MadSci Network: Botany

Re: why is yellow food colouring sucked up by flowers more quickly?

Date: Tue Jul 18 02:55:23 2000
Posted By: David Hershey, Faculty, Botany, NA
Area of science: Botany
ID: 963799482.Bt

One possible explanation would be if the transpiration was greater for the 
flower in yellow food coloring than for the other colors. For example, if the 
flower in the yellow had larger leaf area or was wilted more to begin with or 
was in brighter light or in a draftier spot, it would have a greater 
transpiration rate and absorb the food coloring faster.

Another possible reason might be if there were air blockages in the xylem (water 
conducting tubes) in the stems of the other colors and not in the yellow flower. 
It is best to recut the ends of cut flower stems underwater to remove any air 
blockages. When recutting underwater remove about 2 cm of the stem.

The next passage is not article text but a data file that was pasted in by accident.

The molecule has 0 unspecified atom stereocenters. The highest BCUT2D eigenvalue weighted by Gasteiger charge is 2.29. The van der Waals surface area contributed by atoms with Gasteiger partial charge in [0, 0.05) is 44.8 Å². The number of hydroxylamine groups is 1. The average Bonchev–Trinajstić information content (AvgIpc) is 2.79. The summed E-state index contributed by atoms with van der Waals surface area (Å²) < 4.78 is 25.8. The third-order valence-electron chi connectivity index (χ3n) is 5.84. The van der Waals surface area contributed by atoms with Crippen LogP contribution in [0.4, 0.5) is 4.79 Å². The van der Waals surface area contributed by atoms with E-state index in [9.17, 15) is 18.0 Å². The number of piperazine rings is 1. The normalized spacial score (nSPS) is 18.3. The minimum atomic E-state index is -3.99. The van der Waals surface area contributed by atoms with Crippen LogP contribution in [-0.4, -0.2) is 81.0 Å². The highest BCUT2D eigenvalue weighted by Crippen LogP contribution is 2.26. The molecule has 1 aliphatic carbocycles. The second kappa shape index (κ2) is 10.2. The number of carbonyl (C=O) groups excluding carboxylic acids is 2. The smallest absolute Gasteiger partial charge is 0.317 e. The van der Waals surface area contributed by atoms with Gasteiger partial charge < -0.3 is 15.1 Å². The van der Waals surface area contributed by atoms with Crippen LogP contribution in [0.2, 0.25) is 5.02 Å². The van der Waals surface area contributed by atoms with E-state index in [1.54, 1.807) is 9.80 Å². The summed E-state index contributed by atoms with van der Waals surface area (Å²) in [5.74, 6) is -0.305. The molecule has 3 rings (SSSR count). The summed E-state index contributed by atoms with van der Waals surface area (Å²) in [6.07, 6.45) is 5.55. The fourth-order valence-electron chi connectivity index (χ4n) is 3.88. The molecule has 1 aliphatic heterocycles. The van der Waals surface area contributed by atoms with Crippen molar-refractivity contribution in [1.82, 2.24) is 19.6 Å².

What you might want to do is repeat the experiment only combine equal volumes of 
three different food colorings (blue, red and yellow) and have a race to 
determine which one reachs the flower first. This experiment would eliminate any 
of the possibilities in the first two paragraphs assuming the food colorings do 
not interact with each other and precipitate. If the flower turns yellow first, 
then what would be happening is that the blue and red colorings were slowed down 
because they were interacting with the cell walls of the xylem. This is the 
principle of chromatography which is used to separate different molecules. Leaf 
pigments (green chlorophylls, orange carotenoids and yellow xanthophylls) are 
often separated by paper chromatography. Paper is made of xylem cell walls.


Witham, F.H., Blaydes, D.F. and Devlin, R.M. 1971. Experiments in Plant 
Physiology. New York: Van Nostrand Reinhold. (See Chapter 14 on paper 
chromatography of leaf pigments) 

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